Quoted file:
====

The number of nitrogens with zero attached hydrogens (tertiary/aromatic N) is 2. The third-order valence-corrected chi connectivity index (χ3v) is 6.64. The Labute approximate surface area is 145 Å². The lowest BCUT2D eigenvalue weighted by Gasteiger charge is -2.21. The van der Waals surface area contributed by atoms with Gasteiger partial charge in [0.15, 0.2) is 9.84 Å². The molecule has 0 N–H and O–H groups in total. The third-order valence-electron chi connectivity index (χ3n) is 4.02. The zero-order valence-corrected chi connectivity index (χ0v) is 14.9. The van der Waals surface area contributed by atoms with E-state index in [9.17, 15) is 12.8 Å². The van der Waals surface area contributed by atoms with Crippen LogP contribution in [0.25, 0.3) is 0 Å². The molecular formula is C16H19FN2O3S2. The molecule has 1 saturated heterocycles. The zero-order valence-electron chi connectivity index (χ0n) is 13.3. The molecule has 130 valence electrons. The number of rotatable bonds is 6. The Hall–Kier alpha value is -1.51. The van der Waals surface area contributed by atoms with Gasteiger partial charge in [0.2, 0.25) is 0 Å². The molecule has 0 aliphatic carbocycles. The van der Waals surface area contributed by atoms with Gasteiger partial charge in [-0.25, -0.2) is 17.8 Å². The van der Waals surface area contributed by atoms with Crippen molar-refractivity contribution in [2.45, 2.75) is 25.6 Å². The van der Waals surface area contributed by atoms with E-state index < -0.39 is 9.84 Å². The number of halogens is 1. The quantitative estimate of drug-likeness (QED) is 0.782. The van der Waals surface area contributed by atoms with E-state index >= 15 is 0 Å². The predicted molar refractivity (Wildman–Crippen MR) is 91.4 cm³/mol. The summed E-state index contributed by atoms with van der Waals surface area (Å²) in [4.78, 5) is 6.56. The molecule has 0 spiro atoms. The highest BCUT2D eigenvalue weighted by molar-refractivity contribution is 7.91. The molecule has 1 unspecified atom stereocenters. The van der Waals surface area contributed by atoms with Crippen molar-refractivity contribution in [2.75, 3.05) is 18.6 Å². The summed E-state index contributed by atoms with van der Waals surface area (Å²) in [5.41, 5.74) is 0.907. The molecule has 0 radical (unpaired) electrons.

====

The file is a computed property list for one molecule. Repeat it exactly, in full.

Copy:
The number of nitrogens with zero attached hydrogens (tertiary/aromatic N) is 2. The third-order valence-corrected chi connectivity index (χ3v) is 6.64. The Labute approximate surface area is 145 Å². The lowest BCUT2D eigenvalue weighted by Gasteiger charge is -2.21. The van der Waals surface area contributed by atoms with Gasteiger partial charge in [0.15, 0.2) is 9.84 Å². The molecule has 0 N–H and O–H groups in total. The third-order valence-electron chi connectivity index (χ3n) is 4.02. The zero-order valence-corrected chi connectivity index (χ0v) is 14.9. The van der Waals surface area contributed by atoms with E-state index in [9.17, 15) is 12.8 Å². The van der Waals surface area contributed by atoms with Crippen LogP contribution in [0.25, 0.3) is 0 Å². The molecular formula is C16H19FN2O3S2. The molecule has 1 saturated heterocycles. The zero-order valence-electron chi connectivity index (χ0n) is 13.3. The molecule has 130 valence electrons. The number of rotatable bonds is 6. The Hall–Kier alpha value is -1.51. The van der Waals surface area contributed by atoms with Gasteiger partial charge in [0.2, 0.25) is 0 Å². The molecule has 0 aliphatic carbocycles. The van der Waals surface area contributed by atoms with Gasteiger partial charge in [-0.25, -0.2) is 17.8 Å². The van der Waals surface area contributed by atoms with Crippen molar-refractivity contribution in [2.45, 2.75) is 25.6 Å². The van der Waals surface area contributed by atoms with E-state index < -0.39 is 9.84 Å². The number of halogens is 1. The quantitative estimate of drug-likeness (QED) is 0.782. The van der Waals surface area contributed by atoms with E-state index >= 15 is 0 Å². The predicted molar refractivity (Wildman–Crippen MR) is 91.4 cm³/mol. The summed E-state index contributed by atoms with van der Waals surface area (Å²) in [4.78, 5) is 6.56. The molecule has 0 spiro atoms. The highest BCUT2D eigenvalue weighted by molar-refractivity contribution is 7.91. The molecule has 1 unspecified atom stereocenters. The van der Waals surface area contributed by atoms with Crippen molar-refractivity contribution in [2.75, 3.05) is 18.6 Å². The summed E-state index contributed by atoms with van der Waals surface area (Å²) in [5.41, 5.74) is 0.907. The molecule has 0 radical (unpaired) electrons.